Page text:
icon caret-left icon caret-right instagram pinterest linkedin facebook twitter goodreads question-circle facebook circle twitter circle linkedin circle instagram circle goodreads circle pinterest circle

Scott Lax Blog

On Naming Fictional Characters

How do you name your fictional characters? For me, it's this simple: I give characters the names they have. This is where writing gets a little Zen. Just let go, and ask what the character's name is. It should come to you. I think it's good to stay away from being clever, or having any agenda, such as naming a bad character after someone you don't like. The character, if he or she is alive in your imagination, will let your subconscious know his or her name. The character may also have you research - for example, for a foreign name. When you find it, you'll know if it fits. Trust your writerly self. Read More 

Greatness and Humility

The greatest writers in history were not arrogant, know-it-all ranters. They were often full of self-doubt. They were humble. They understood that the better they got, the farther they were from their potential. This paradox was part of their greatness. Humility gives an artist the need to probe his or her depths in the quest to be better.

This paradox reminds me of some self-help gurus: the motivational weight-loss speaker who's tubby; the financial wizard who makes her money by speeches about making money; the religious wing-nut who is filled with animosity toward the "other."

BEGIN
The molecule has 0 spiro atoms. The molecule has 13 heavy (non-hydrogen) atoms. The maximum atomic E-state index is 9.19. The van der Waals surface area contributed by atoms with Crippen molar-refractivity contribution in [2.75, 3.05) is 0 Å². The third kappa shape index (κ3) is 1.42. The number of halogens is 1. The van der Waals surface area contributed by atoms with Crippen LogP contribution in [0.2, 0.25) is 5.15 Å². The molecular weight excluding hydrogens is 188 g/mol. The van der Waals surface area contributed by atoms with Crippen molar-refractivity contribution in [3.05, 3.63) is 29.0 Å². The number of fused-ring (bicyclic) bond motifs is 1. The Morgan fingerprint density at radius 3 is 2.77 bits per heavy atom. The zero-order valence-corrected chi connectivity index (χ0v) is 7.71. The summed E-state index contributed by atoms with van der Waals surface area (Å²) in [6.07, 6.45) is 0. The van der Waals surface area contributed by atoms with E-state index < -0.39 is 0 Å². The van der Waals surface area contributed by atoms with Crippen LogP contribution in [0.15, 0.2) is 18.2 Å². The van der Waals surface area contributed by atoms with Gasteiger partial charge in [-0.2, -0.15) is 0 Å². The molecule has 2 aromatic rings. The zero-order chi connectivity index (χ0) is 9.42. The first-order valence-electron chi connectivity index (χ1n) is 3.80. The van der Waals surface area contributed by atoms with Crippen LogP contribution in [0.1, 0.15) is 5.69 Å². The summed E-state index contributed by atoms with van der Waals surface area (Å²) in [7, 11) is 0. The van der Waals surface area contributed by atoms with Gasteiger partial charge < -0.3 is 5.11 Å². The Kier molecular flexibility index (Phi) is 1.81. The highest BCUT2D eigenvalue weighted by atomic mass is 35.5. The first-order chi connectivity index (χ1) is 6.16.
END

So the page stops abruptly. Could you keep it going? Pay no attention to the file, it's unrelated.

When a writer boasts, be it on a Web site or on a TV show, you might want to look elsewhere. You won't find beauty, or wisdom. You'll find empty conceit.  Read More 

What is Voice in Writing?

What is "voice" in writing? Having just read Joseph O'Neill's NETHERLAND, I again see that voice is really tone. Maybe that's more confusing. Think of it in terms of music. Let's say that one saxophone player plays a song well. Then you listen to John Coltrane playing the same song. Let's say that even the notes are the same (which wouldn't be the case, but let's say so anyway).

Coltrane's tone is what set him apart. It's the tone, the voice, that sets apart great writers from the rest. It comes from somewhere different than the usual pathways in the brain. It comes from deeper than thinking. It comes from the writer's soul, just as Coltrane's playing came from his soul.

Voice is not simply being original. It's being true to yourself -- your unique self. If you learn the form -- say writing, saxophone, whatever -- you can express it. Don't grasp for words. Let them rise up in you like a great sax solo. Learn the art form, the craft, and allow its expression.  Read More 

To Flu Shot or not to Flu Shot?

Non-writing advice for the day: If you can, get your flu shot. H1N1 is no picnic. Trust me on this one.